Google, forced into compromise with the European Commission, has released a list of proposals to satisfy worries about it breaking antitrust laws – but these are likely to be rejected by rivals.
For five years, Google is offering to label its own promoted links in specialised search so that users can tell them apart from other results. It would also use clear graphical features, such as frames, to distinguish them, and display links to three rival specialised search services near its own services – in clear view of the user.
It also offers websites the option to opt out from the use of their content in Google search, while at the same time making sure that these opt outs do not affect the ranking of their websites overall.
Google proposed specialized search websites the option to mark categories of information in a way that isn’t indexed or used by Google, and to give news publishers the option for them to control the way their content appears in Google News. It would scrap written or unwritten obligations that force websites to use adverts exclusively from Google and would stop imposing obligations that prevent advertisers from managing search advertising across competing platforms.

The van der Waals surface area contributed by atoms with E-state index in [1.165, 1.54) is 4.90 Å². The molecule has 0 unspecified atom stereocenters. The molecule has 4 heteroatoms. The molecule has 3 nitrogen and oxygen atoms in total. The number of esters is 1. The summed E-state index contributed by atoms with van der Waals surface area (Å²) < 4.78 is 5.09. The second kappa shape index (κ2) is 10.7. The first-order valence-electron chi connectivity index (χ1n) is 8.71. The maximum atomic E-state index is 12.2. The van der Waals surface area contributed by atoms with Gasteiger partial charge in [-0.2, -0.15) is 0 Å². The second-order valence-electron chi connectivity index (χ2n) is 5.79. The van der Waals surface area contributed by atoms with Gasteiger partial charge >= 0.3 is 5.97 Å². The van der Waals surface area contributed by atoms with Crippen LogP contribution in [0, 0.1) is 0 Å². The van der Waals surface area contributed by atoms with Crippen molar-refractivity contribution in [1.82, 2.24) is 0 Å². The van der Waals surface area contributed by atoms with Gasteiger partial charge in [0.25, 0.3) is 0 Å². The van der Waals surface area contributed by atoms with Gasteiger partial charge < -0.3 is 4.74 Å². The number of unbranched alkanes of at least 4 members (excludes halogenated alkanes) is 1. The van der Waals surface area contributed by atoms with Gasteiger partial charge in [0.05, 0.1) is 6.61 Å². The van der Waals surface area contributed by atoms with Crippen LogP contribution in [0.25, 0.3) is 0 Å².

Despite these concessions, industry rivals are expected to dismiss Google’s offers as too little too late.
Google’s competition has one month to comment on the proposals. If they are accepted, Google must stick to them for five years and publish the results in each EC nation. If they are not accepted, EC competition commissioner Joaquin Almunia has the power to force Google into following a strict code of conduct. Failure to do so could result in fines of up to 10 percent of the company’s global revenues.
Companies who initially filed antitrust complaints against Google include Foundem, part of a group called ICOMP – itself partially funded by Microsoft. Ciao, the consumer comparison website, was also previously acquired by Microsoft to help it increase its presence in search, but is now owned by LeGuide Group.
Microsoft itself is very well versed in anti-trust law having had to cope with accusations levied at it over the years. As such, it’s unlikely that anything that could pose a severe threat to Google – or manage to dampen its near-monopoly – will get much reprieve from Microsoft.
Foundem co-founder Shivaun Raff used fiery rhetoric, the Guardian reports, saying the “only foolproof way to tackle abusive practices is to end them”, and that Google must hold all services to the same standard it holds itself.